From Conversations to Digital Communication: The Mnemonic Consequences of Consuming and Producing Information Via Social Media.Charles B. Stone & Qi Wang - forthcoming - Topics in Cognitive Science.
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  20.  9
    Thinking by Doing: Rylean Regress and the Metaphysics of Action.Markos Valaris - forthcoming - Synthese.
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  21.  45
    Common-Sense Functionalism and the Extended Mind.Jack Wadham - forthcoming - Philosophical Quarterly:pqv071.
  22.  4
    Doing Away with the Agential Bias: Agency and Patiency in Health Monitoring Applications.Nils-Frederic Wagner - forthcoming - Philosophy and Technology:1-20.
    Mobile health devices pose novel questions at the intersection of philosophy and technology. Many such applications not only collect sensitive data, but also aim at persuading users to change their lifestyle for the better. A major concern is that persuasion is paternalistic as it intentionally aims at changing the agent’s actions, chipping away at their autonomy. This worry roots in the philosophical conviction that perhaps the most salient feature of living autonomous lives is displayed via agency as opposed to patiency—our (...)
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  23.  5
    Enactment and Construction of the Cognitive Niche: Toward an Ontology of the Mind-World Connection.Konrad Werner - forthcoming - Synthese.
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  24.  6
    The Reappearing Tool: Transparency, Smart Technology, and the Extended Mind.Michael Wheeler - forthcoming - AI and Society:1-10.
    Some thinkers have claimed that expert performance with technology is characterized by a kind of disappearance of that technology from conscious experience, that is, by the transparency of the tools and equipment through which we sense and manipulate the world. This is a claim that may be traced to phenomenological philosophers such as Heidegger and Merleau-Ponty, but it has been influential in user interface design where the transparency of technology has often been adopted as a mark of good design. Moreover, (...)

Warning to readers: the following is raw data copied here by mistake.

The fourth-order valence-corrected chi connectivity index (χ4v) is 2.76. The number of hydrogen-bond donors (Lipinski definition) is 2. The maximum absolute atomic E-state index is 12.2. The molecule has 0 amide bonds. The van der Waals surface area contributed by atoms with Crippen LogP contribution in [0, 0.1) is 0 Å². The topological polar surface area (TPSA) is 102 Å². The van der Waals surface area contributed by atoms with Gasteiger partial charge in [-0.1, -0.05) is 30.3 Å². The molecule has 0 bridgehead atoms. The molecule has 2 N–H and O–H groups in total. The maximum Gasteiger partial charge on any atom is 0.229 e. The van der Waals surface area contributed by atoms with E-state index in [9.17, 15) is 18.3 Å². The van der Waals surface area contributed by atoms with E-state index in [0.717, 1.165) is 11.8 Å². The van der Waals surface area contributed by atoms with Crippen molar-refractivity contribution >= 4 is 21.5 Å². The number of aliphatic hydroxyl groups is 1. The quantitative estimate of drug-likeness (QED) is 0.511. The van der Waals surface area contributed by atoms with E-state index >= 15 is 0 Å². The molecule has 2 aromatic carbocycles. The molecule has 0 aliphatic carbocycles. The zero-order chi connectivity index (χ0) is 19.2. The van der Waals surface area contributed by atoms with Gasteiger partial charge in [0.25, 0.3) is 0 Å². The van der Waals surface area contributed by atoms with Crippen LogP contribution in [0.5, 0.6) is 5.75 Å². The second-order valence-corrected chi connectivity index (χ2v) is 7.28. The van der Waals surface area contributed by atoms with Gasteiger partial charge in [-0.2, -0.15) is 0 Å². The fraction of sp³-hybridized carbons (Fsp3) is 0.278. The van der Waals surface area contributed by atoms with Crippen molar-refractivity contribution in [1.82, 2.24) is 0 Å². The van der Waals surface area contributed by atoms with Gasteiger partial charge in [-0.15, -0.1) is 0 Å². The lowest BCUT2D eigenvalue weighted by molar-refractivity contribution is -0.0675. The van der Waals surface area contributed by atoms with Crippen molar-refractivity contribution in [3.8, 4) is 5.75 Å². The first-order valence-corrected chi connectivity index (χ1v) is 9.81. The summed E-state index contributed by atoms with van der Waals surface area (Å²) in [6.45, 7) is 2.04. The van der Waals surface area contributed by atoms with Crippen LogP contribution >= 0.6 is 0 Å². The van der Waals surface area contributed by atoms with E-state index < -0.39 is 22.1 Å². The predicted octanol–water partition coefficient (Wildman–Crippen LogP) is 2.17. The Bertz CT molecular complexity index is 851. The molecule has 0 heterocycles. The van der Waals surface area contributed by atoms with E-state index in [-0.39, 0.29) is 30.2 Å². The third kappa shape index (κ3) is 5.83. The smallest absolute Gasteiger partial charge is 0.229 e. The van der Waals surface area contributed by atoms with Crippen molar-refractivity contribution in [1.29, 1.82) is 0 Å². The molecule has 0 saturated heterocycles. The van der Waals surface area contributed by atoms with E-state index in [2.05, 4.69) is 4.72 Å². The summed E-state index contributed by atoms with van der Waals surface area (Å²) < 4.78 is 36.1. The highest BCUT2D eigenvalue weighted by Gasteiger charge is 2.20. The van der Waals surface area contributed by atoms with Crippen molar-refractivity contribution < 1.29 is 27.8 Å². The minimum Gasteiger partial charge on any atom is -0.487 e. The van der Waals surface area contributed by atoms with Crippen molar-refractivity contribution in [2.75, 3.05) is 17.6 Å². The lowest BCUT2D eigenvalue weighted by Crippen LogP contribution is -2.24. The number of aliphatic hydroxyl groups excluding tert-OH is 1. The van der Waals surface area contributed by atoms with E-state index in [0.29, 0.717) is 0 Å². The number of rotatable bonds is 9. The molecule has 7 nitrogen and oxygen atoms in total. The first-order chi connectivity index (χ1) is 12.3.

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  25.  6
    Steve Clarke, Julian Savulescu, C.A.J. Coady, Alberto Giubilini, and Sagar Sanyal : The Ethics of Human Enhancement: Understanding the Debate. [REVIEW]Hilary Yancey - forthcoming - Theoretical Medicine and Bioethics:1-5.
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  26.  35
    Rethinking the Problem of Cognition.Mikio Akagi - 2018 - Synthese 195 (8):3547-3570.
    The present century has seen renewed interest in characterizing cognition, the object of inquiry of the cognitive sciences. In this paper, I describe the problem of cognition—the absence of a positive characterization of cognition despite a felt need for one. It is widely recognized that the problem is motivated by decades of controversy among cognitive scientists over foundational questions, such as whether non-neural parts of the body or environment can realize cognitive processes, or whether plants and microbes have cognitive processes. (...)